Link: The Ideal Apocalypse in Literature and Film

… Put together, I’m convinced, these two conditions—finality and inevitability—make for the most ideal apocalypse stories. They mirror the way the universe really works, at least as far as secular, scientific people such as myself are concerned. Someday, for whatever reason—entropy, a meteor, that giant volcano under Yellowstone—life on earth will end, and when it ends, it will end for good. Eventually, the human world will simply vanish, leaving behind only the affectless emptiness of space, which will continue on, unconsciously, without us. It’s not just that we’ll die, but that our values, and value, will end. There will be no one left to admire the nebulae through the Hubble; no one left to look at human life and consider it beautiful. No one will care about the things we care about—not even us.

An apocalypse of this kind doesn’t even have to be an event. It can—will?—simply happen as part of the natural aging of the world. A movie like “Threads” is committed to the human reality of the end of the world, and, like the Bible, or, for that matter, like “Dawn of the Dead,” it offers us a moral vision of the apocalypse as a day of judgment: on some level, we deserve the terrible ending. But apocalypses just as readily emerge out of the naturalist tradition, which is basically modern; they can be vast, abstract, and scientific. In “The Time Machine,” H. G. Wells sends his time traveller far into the future to witness such an apocalypse. He parks his time machine on a beach, and, as he moves into the future, he sees the waves slow, then stop. A line of salt builds up on the shore. The sky grows dark; the sun grows large, red, and dim. The world, Wells writes, “was silent…. It would be hard to convey the stillness of it. All the sounds of man, the bleating of sheep, the cries of birds, the hum of insects, the stir that makes the background of our lives—all that was over.” In its place, there is only an “awful twilight.” Softly, on the shadowy beach, some dark, tentacled thing flops about. The world itself has wound down and died of old age, probably long after some now-unknown, human-scale apocalypse. There is no stopping this kind of ending, Wells seems to say, and there is no life after it. It is final and inevitable, waiting there in the future, visible to anyone who wants to look for it.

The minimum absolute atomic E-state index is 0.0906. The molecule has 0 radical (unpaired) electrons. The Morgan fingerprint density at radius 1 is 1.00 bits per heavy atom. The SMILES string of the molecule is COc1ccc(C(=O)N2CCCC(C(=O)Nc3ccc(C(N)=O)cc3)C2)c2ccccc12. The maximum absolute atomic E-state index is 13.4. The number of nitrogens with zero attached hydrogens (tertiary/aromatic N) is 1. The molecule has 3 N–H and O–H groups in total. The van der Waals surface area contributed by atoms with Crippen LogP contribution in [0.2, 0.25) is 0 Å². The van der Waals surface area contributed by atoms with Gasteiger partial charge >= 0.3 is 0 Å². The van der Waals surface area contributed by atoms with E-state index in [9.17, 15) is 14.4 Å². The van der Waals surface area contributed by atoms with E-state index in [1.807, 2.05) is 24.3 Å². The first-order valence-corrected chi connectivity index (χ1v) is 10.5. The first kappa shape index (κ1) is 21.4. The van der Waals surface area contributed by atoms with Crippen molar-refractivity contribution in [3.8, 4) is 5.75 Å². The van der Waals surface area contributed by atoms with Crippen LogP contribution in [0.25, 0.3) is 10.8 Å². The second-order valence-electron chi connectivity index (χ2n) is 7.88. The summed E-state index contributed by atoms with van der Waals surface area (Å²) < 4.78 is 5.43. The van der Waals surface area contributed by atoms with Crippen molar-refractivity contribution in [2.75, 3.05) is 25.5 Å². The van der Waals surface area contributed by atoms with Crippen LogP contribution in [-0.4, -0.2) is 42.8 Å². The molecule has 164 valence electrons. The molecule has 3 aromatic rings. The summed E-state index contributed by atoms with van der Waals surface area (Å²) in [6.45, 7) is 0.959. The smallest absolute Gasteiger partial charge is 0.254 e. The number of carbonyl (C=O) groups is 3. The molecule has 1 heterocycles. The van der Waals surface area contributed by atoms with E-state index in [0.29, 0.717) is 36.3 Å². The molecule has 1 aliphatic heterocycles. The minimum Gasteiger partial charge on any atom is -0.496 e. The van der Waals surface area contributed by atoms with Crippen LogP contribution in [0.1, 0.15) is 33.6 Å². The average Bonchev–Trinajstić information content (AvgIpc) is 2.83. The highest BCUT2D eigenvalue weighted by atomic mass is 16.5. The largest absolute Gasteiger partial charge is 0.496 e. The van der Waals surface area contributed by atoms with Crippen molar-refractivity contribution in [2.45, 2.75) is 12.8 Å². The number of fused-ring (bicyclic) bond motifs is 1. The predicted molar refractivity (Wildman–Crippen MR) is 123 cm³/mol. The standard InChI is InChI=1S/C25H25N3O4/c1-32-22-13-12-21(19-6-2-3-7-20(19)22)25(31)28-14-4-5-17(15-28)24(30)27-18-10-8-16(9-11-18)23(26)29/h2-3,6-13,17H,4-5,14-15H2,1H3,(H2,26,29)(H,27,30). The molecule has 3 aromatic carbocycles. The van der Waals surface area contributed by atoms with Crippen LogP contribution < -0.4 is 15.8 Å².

These sorts of visions are thrilling to contemplate in a purely aesthetic way. And they aren’t, necessarily, despairing visions; in a way, they’re fortifying. They put me, at least, in a broadly existentialist frame of mind. If the things we care about—goodness, love, beauty, intelligence, friendship, humanity, and so forth—exist only for a little while, and only for us, then that’s a reason to take them even more seriously than usual. If our lives are islands of meaning amidst a rising ocean of meaninglessness, then we ought to mean as much as possible to ourselves, and to one another.

An ideal apocalypse, it seems to me, must acknowledge this geological point of view. And yet, this way of looking at things is also a temptation and, on some level, a lie. Taken too far, the abstracted, naturalist apocalypse starts to ring false in its detachment. If the universe is soulless, then shouldn’t the end of our ensouled world bother us more? Aren’t we living beings the best part of that universe; isn’t it a mistake to shift our focus to the rocks and dust, the fields and vibrations? If our world matters to us, then our own demise, and whatever suffering that demise entails, matters a lot, too. It may be that it matters more than anything else.

At any rate, you can’t, in the end, make yourself at home in the naturalist view of things. Heidegger thought that part of what it is to be a person is to care about things—about your own projects and commitments, but also about yourself and what you mean and are. You can’t escape the caring. (Even if you want to, that just means that, for some reason, you care about escaping it.) Thomas Metzinger, a philosopher who studies consciousness, explains the problem this way in his book “Being No One”: “The universe may be a good place for evolution, but not such a good place for individuals.” It is, in any case, a place for both sorts of thing. The ideal apocalypse has to balance those two facts. It must acknowledge the competing claims both of the universe and of the individuals it contains.